I'm struggling to find something new. Most headlines these days state what we already know.
“Gas over $3 a gallon affects sales of fullsize SUVSs and cars with big engines.” Nothing to stop the presses.
“Manufacturers find that, after a decade of rebates and discounts, the public is no longer responding to them.” No big woops here.
Even a yawn is “Employee pricing wears thin when public discovers some previous deals were better.”
Nor is there much really going on in the dealers' world these days.
“Dealers refuse to stock heavily to support pricing and incentive schemes that yield little or no profit margin” ranks right up there with:
“Lack of sufficient notice of manufacturer's marketing programs often leave dealers without adequate inventory or advanced planning to support the program.”
Equally old: “Popular brands edge out less popular brands in residual values” and “Lower prices enabled by higher residuals give popular cars a big edge.”
No one is falling from their chair over stories such as: “Car sales people resent lack of financial stability,” “Dealers resent lack of financial stability” and “Wall Street hesitates to recommend institutional investment in automotive segments because of lack of financial stability.”
The motivators in the car business are the stuff we already know. Show us the money and we respond. In this day and age, there are few secrets, little surprises and almost no trust. Straightforward works. The old razzle dazzle is not so dazzling these days.
This is not to say the industry has matured in a way that precludes new ideas. Rather, new ideas are precisely what we dealers, the public, our manufacturers and Wall Street desperately seek.
We crave real innovation that can produce cheaper and safer vehicles. We want more choice without more cost.
Manufacturers who find ways to build it our way without charging us the premium associated with bigger dealerships and bulging inventories will create this new value equation.
Consider the savings that could be achieved if vehicles in primer paint were delivered to dealerships, where the final color coat could be put on.
Instead of stocking as many of each vehicle as there are popular colors, a dealership could give every customer exactly the color he or she wants without the heavy cost of carrying more vehicles than necessary to accommodate the real market demand.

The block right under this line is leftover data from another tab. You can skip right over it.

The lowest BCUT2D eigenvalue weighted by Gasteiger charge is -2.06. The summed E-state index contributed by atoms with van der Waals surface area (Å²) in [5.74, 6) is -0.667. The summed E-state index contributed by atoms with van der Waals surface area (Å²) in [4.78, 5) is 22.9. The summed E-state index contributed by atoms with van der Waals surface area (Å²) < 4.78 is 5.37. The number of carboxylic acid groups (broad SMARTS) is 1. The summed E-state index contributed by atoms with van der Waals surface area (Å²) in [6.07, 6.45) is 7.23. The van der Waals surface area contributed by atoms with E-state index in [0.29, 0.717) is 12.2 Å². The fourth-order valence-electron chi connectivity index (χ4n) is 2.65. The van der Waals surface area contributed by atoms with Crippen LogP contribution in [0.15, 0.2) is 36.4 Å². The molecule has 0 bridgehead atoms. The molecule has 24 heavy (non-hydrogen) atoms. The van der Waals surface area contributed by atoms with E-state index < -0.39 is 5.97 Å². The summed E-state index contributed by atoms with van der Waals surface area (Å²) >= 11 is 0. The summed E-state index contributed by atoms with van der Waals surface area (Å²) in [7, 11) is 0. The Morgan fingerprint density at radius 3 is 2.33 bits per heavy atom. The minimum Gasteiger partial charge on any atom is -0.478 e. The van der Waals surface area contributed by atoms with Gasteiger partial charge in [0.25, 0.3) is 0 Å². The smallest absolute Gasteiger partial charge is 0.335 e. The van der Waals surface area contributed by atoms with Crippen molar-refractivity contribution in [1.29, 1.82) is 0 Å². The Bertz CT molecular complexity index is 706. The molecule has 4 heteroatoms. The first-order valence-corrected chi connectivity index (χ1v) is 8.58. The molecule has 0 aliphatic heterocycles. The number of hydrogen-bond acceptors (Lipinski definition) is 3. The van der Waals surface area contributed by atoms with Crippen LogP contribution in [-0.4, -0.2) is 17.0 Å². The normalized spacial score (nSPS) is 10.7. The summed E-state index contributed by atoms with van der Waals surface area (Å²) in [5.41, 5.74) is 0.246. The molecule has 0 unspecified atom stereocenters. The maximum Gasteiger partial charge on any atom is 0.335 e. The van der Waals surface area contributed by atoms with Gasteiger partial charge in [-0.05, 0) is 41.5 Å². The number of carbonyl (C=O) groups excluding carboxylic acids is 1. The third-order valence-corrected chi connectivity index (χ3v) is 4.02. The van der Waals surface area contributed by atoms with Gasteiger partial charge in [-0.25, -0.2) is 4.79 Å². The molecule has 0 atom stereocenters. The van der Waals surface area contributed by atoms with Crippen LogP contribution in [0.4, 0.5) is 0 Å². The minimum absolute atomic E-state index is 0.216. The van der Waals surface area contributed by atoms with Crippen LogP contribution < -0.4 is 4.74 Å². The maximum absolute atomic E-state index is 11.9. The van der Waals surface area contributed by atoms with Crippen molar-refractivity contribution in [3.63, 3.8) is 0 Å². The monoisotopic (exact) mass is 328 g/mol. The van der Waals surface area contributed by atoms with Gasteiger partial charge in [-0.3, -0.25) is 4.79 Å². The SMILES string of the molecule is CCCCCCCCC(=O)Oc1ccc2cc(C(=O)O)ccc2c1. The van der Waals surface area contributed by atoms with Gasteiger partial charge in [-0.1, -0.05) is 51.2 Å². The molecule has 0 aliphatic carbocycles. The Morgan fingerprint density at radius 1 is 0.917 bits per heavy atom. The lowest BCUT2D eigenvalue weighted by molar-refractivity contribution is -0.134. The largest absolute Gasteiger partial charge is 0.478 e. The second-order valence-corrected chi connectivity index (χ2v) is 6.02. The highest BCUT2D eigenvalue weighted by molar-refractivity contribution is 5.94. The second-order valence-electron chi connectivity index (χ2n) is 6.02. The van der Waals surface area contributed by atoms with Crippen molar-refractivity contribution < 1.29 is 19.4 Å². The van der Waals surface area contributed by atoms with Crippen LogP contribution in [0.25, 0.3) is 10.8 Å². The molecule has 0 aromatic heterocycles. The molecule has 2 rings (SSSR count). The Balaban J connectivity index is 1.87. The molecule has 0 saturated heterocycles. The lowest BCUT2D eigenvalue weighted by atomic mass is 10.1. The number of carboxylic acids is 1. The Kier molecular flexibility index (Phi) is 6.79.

Could vehicles be designed to accommodate dealer-installed drivetrains? Imagine the savings in time, space and money. Imagine the customer satisfaction.
Imagine if your calendar were tied to your navigation system so that your car were preprogrammed to find directions to where your calendar said you were going.
The phone number of the destination could be already loaded onto your mobile cell phone and your progress could be transmitted as you proceeded so that those expecting you could monitor your time of arrival.
By hitching our vehicles to the Internet we turn them into smart appliances. Everything from tire wear to safety recalls could be monitored via an electronic link among your car, your servicing dealer and the factory.
Fluids, engine efficiency and safety could all be checked constantly. Moreover, appointments and pricing could be handled 24/7.
New horizons to be explored in automotive retail lie beyond the everyday world of tiered incentives and employee pricing.
We have matured to the point where the thin currency of factory-controlled rating systems or contrived industry polls no longer entice the public or the dealer body to do things that are not supported by a strong business case.
A new age of why people buy, what they buy and from whom they buy can be established.
The market is poised to turn toward a new value system. The first manufacturer to realize new-age car buyers are looking for a different experience that links their transportation to their lifestyle in innovative ways might gain dramatic market-share overnight.
Peter Brandow is a Pennsylvania and New Jersey dealer.